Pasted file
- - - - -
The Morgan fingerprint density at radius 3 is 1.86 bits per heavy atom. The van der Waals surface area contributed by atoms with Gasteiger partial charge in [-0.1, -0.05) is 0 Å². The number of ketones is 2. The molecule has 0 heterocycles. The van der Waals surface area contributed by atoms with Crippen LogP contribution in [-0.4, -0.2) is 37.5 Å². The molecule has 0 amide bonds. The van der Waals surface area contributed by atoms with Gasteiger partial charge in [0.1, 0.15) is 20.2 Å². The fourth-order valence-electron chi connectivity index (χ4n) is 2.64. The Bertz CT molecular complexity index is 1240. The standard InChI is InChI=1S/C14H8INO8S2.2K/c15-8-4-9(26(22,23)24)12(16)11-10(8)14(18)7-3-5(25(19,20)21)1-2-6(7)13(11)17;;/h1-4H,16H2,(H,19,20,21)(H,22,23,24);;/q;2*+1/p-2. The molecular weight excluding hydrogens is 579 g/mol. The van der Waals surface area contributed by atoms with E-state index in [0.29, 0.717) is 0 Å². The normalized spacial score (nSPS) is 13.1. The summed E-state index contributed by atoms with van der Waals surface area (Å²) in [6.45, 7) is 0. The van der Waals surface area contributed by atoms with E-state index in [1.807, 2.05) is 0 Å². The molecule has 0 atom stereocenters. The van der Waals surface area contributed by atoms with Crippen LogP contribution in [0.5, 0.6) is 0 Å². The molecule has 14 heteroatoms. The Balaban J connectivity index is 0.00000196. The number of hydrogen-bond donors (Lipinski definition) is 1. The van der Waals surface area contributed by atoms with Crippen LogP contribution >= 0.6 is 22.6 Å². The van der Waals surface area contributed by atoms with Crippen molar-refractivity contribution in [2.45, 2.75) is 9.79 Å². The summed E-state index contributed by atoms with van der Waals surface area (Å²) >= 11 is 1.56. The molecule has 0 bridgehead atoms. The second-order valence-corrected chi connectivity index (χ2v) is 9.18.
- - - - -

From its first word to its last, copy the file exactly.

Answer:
The Morgan fingerprint density at radius 3 is 1.86 bits per heavy atom. The van der Waals surface area contributed by atoms with Gasteiger partial charge in [-0.1, -0.05) is 0 Å². The number of ketones is 2. The molecule has 0 heterocycles. The van der Waals surface area contributed by atoms with Crippen LogP contribution in [-0.4, -0.2) is 37.5 Å². The molecule has 0 amide bonds. The van der Waals surface area contributed by atoms with Gasteiger partial charge in [0.1, 0.15) is 20.2 Å². The fourth-order valence-electron chi connectivity index (χ4n) is 2.64. The Bertz CT molecular complexity index is 1240. The standard InChI is InChI=1S/C14H8INO8S2.2K/c15-8-4-9(26(22,23)24)12(16)11-10(8)14(18)7-3-5(25(19,20)21)1-2-6(7)13(11)17;;/h1-4H,16H2,(H,19,20,21)(H,22,23,24);;/q;2*+1/p-2. The molecular weight excluding hydrogens is 579 g/mol. The van der Waals surface area contributed by atoms with E-state index in [0.29, 0.717) is 0 Å². The normalized spacial score (nSPS) is 13.1. The summed E-state index contributed by atoms with van der Waals surface area (Å²) in [6.45, 7) is 0. The van der Waals surface area contributed by atoms with E-state index in [1.807, 2.05) is 0 Å². The molecule has 0 atom stereocenters. The van der Waals surface area contributed by atoms with Crippen LogP contribution in [0.5, 0.6) is 0 Å². The molecule has 14 heteroatoms. The Balaban J connectivity index is 0.00000196. The number of hydrogen-bond donors (Lipinski definition) is 1. The van der Waals surface area contributed by atoms with Crippen LogP contribution >= 0.6 is 22.6 Å². The van der Waals surface area contributed by atoms with Crippen molar-refractivity contribution in [2.45, 2.75) is 9.79 Å². The summed E-state index contributed by atoms with van der Waals surface area (Å²) >= 11 is 1.56. The molecule has 0 bridgehead atoms. The second-order valence-corrected chi connectivity index (χ2v) is 9.18.